April 17, 2005 - Year A - Easter 4
10 • 1 Truly, I say to you, anyone who does not enter the sheepfold by the gate, but climbs in some other way, is a thief and a robber. 2 But the shepherd of the sheep enters by the gate. 3 The keeper opens the gate to him and the sheep hear his voice; he calls each of his sheep by name and leads them out. 4 When he has brought out all his own, he goes before them and the sheep follow him for they know his voice. 5 A stranger they will not follow, rather they will run away from him because they don’t recognize a stranger’s voice.”
6 Jesus used this comparison, but they did not understand what he was saying to them.
7 So Jesus said, “Truly, I say to you, I am the gate of the sheep. 8 All who came were thieves and robbers, and the sheep did not hear them. 9 I am the gate. Whoever enters through me will be saved; he will go in and out freely and find food.
10 The thief comes to steal and kill and destroy, but I have come that they may have life, life in all its fullness.
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Notes from [The Community Christian Bible]
• 10.1 COUNTRY WITHOUT FRONTIERS
Thanks to the parable of Jesus, we can imagine one of those sheepfolds in which the flocks of various shepherds are gathered together for the night under the vigilance of one caretaker. At dawn, each calls his sheep and leads them out.
The Bible foretold the day in which God would come to gather together the dispersed sheep of his people, so that they would live in their land. Jesus is the Shepherd and he has come to accomplish what was announced, but he will not do it in the expected way. The Jews thought that the Shepherd would revive their former prosperity: they would again be a privileged nation among other nations.
Jesus says clearly that his people are not to be thought of as identical to the Jewish nation. Those who believe, and only they, are his. He will take from among the Jews those who are his; likewise, he will take sheep from other folds as well (v. 16), that is, from among nations other than the Jewish nation. Therefore, he will lead them all and will guide this flock which is not a nation with land boundaries to where he knows. The only flock (not the only “fold”, as people say), that is, the only Church, moves freely through history, not confined to any one nation or era of civilization.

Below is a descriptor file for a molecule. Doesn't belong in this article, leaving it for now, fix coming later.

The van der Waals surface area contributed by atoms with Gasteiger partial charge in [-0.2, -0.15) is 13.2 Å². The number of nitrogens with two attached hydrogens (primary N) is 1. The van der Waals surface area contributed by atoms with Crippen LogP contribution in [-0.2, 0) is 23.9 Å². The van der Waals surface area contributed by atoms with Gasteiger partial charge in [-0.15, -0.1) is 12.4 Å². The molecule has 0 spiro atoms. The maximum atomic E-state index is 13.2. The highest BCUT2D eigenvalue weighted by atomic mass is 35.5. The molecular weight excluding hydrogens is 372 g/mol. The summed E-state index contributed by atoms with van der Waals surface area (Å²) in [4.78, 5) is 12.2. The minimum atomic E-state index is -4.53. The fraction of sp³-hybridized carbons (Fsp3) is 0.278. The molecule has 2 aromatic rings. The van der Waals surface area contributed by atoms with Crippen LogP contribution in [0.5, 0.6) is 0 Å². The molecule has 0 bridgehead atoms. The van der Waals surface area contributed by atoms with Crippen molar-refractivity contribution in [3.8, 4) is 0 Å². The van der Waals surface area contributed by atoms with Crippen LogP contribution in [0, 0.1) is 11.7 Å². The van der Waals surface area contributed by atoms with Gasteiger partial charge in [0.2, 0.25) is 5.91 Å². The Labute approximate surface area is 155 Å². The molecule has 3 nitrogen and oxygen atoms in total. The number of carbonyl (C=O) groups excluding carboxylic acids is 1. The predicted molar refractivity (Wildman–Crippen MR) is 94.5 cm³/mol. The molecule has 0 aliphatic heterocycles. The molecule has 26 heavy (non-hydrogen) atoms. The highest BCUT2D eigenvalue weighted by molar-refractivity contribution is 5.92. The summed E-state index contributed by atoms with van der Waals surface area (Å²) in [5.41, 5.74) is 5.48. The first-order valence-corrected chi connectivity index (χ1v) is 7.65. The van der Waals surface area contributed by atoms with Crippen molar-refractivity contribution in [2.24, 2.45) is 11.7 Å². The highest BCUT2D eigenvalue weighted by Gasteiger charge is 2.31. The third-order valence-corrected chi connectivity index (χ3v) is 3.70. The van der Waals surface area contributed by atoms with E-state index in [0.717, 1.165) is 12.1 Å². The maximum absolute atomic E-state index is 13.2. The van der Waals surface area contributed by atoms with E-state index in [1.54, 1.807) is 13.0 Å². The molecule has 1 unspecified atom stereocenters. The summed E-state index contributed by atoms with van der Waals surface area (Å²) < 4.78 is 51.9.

The shepherds of the Jewish people thought they could achieve unity by promoting national pride, by maintaining the privileges of the “higher” castes, and by discriminating against non-Jews. Jesus unites his people solely by attracting them to himself, by letting people experience who he is. All who are attracted to him, recognize his voice and believe his word are his.
People willingly gather around great figures, whether they be leaders or saints. When a people have neither frontiers, arms, language, nor laws to defend themselves against external and internal dissension, the presence of a Shepherd or leader is even more essential. Faith in Christ unites us far better than does fidelity to traditions of the past or solidarity with co-religionists. Christ’s people are not a mass; it is nor Humanity with a capital H. They are composed of persons who have begun an adventure with Jesus of mutual trust and love. I know them and they will hear my voice (vv. 14 & 16).
When the Bible speaks of the Shepherd, it usually refers to God himself, the only king of Israel, but sometimes means the King-Messiah sent by God. Jesus spoke of only one shepherd. Though distinct from the Father, he is one with him (v. 30).
In the Bible angels are sometimes called sons of God, and Jesus remarks that the rulers are called gods. Because of this, Jesus did not like to be proclaimed Son of God. He speaks forcefully in saying: the Father is in me and I in the Father: equal to equal (v. 38). At the same time that he stresses his divine power (vv. 15, 18, 29, 38), he also affirms his total dependence on the Father. In this we recognize God the Son.
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Comments by Wesley
1. "Now, don't be a stranger," is one goodbye form from around here. We have heard their voice and they have heard ours. We will recognize each other anywhere. Life has occurred. Fullness of life has happened. We have caught up with one another and know each other better. It has been too good to let rest with these few moments and so we use this farewell formula in anticipation of further growth and joy.
2. I was struck by the note that a part of this full life is an ability to "move freely through history, not confined to any one nation or era of civilization." This is true enough but it keeps running into the fundamentalism of this world that constrains folks to one group or time. A part of our work and joy is to remember we are not bound simply because someone else is bound.
3.Look around for folks who are living full lives and associate with them as quickly as possible. Being in this company is far more satisfying than the boundaries of traditions and co-religionists. One of the ways in which we are known and know ourselves is by the company we keep.
I wouldn't trade my family and friends for the world and trust you experience the same joy with your family and friends. And yet have you ever tried to share your friends with one another and found that they aren't compatible with each other even though each is with you? There is still work to be done on this fullness of life as there is also truth in knowing that we are bound together and none of are whole until all of us are whole.
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